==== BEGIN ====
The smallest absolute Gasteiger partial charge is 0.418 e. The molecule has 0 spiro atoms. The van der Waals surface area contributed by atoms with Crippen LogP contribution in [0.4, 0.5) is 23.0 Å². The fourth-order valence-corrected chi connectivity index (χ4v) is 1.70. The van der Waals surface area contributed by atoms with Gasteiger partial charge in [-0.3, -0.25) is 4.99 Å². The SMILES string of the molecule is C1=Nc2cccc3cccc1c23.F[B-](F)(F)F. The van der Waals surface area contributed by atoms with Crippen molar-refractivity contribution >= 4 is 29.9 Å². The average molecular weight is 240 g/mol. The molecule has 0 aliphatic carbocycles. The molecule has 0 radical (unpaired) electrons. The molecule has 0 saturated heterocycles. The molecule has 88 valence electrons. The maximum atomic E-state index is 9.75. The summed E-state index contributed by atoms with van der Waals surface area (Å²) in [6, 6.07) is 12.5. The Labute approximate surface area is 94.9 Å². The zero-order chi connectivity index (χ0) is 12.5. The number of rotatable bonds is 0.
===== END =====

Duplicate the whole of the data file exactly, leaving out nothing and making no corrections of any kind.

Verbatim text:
The smallest absolute Gasteiger partial charge is 0.418 e. The molecule has 0 spiro atoms. The van der Waals surface area contributed by atoms with Crippen LogP contribution in [0.4, 0.5) is 23.0 Å². The fourth-order valence-corrected chi connectivity index (χ4v) is 1.70. The van der Waals surface area contributed by atoms with Gasteiger partial charge in [-0.3, -0.25) is 4.99 Å². The SMILES string of the molecule is C1=Nc2cccc3cccc1c23.F[B-](F)(F)F. The van der Waals surface area contributed by atoms with Crippen molar-refractivity contribution >= 4 is 29.9 Å². The average molecular weight is 240 g/mol. The molecule has 0 aliphatic carbocycles. The molecule has 0 radical (unpaired) electrons. The molecule has 0 saturated heterocycles. The molecule has 88 valence electrons. The maximum atomic E-state index is 9.75. The summed E-state index contributed by atoms with van der Waals surface area (Å²) in [6, 6.07) is 12.5. The Labute approximate surface area is 94.9 Å². The zero-order chi connectivity index (χ0) is 12.5. The number of rotatable bonds is 0.